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October 25, 1992

Two U.S. Senate seats on the ballot, four major party candidates, a host of issues: That combination is historic in California, which has not selected two U.S. senators at the same time since statehood in 1850, when they were chosen by the Legislature.

Voters will decide between Democrat Barbara Boxer and Republican Bruce Herschensohn for the six-year Senate term on the ballot. The seat is held by Democrat Alan Cranston, who decided not to seek reelection at the end of his fourth six-year Senate term.

Second on the ballot will be the contest between Democrat Dianne Feinstein and Republican John Seymour for the two-year Senate seat. The need for the election was created when then-Sen. Pete Wilson, a Republican, won the governorship in 1990. In January, 1991, Wilson resigned from the Senate and then, as governor, appointed Seymour to fill the vacancy. State election law provides for the appointment to last until the next general election. The winner will serve the final two years of the six-year Senate term Wilson won in 1988. The seat will come up again in 1994 for election to a six-year term.

Where do the candidates stand on the issues? Their capsule positions are presented here.

Barbara Boxer


Proposes that the federal government take aggressive action to create jobs and ease the transition from defense spending by rebuilding the nation's infrastructure, promoting education and cleaning up the environment, including hazardous waste found on U.S. military bases. Proposes tax credits for job creation and research and development and reduced capital gains tax rates for entrepreneurial investments. Wants to create a $1-billion transition fund offering loan guarantees to companies in critical industries so they can compete with foreign firms and to firms that are losing jobs because of the end of defense contracts.


Proposes to devote 20% to 50% of defense savings toward reducing the federal deficit. Opposes the line-item veto, arguing that President Bush supports it but never has submitted a balanced budget to Congress. She supports the balanced budget amendment "to ensure future economic growth."


Has supported middle-class tax relief financed by a surtax on millionaires. Calls for tax credits and capital gains tax reduction to stimulate job creation, research and development and business investment.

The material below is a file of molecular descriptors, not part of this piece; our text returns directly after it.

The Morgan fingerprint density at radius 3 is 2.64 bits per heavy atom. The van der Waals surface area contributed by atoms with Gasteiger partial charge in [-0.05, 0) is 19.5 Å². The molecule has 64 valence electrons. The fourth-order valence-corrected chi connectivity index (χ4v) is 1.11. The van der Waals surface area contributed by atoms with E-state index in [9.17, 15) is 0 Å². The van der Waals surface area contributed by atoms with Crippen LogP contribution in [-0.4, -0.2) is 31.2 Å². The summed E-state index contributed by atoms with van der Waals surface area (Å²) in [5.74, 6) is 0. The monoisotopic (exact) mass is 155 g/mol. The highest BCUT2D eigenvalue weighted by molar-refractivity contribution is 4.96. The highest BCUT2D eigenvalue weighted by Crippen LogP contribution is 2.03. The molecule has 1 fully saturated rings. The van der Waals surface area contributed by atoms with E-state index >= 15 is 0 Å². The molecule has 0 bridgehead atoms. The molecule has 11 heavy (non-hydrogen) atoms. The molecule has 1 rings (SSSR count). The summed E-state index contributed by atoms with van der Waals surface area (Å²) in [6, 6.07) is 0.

Would cut $150 billion from military budget over five years, primarily by calling on European and Asian allies to reimburse the United States for the cost of defending those areas.


Believes United States should support emerging democracies and defend human rights but can no longer afford to be "the 911 of the world." Would work with the United Nations on most international crises, and co-sponsored a successful House resolution calling for unlimited Red Cross and U.N. access to prisoner camps in Bosnia-Herzegovina using "any means necessary." Voted against entering the Gulf War, opposed favored nation trade status for China and voted against an aid package to Russia, saying she would rather see help for American cities first.


Believes in enforcing immigration laws and beefing up the U.S. Border Patrol.


Opposes the North American Free Trade Agreement negotiated by the Bush Administration because it will cost too many American jobs and fails to adequately protect the environment. Would support a pact that includes those protections.


Supports full abortion rights, passage of legislation that would codify Roe vs. Wade decision. Will not vote to confirm an anti-abortion justice to the U.S. Supreme Court. Supports availability of abortion-inducing drug RU 486. Opposes so-called gag rule used to deny women abortion information at federally funded clinics.


Favors enacting legislation that would make health care available to everyone, but is not yet committed to a particular proposal. Believes any national plan should emphasize cost containment, preventive care and freedom to choose physicians.


Has one of the strongest environmental voting records in Congress. Favors retiring Sen. Alan Cranston's proposed Desert Protection Act. Supports recently passed western water legislation favored by environmentalists and urban water districts. Supports energy policy that would require tougher automobile fuel efficiency standards. Favors Endangered Species Act as written. Has authored legislation protecting California coast from oil drilling.


Opposes legislated term limits but says she would serve no longer than two terms if elected to the Senate.

Bruce Herschensohn


Opposes cuts in Defense Department and spending on national defense that he contends are threatening 500,000 California defense and aerospace jobs. Supports elimination of capital gains tax to spur the economy. Supports flat income tax rate, which he believes would spark the economy.


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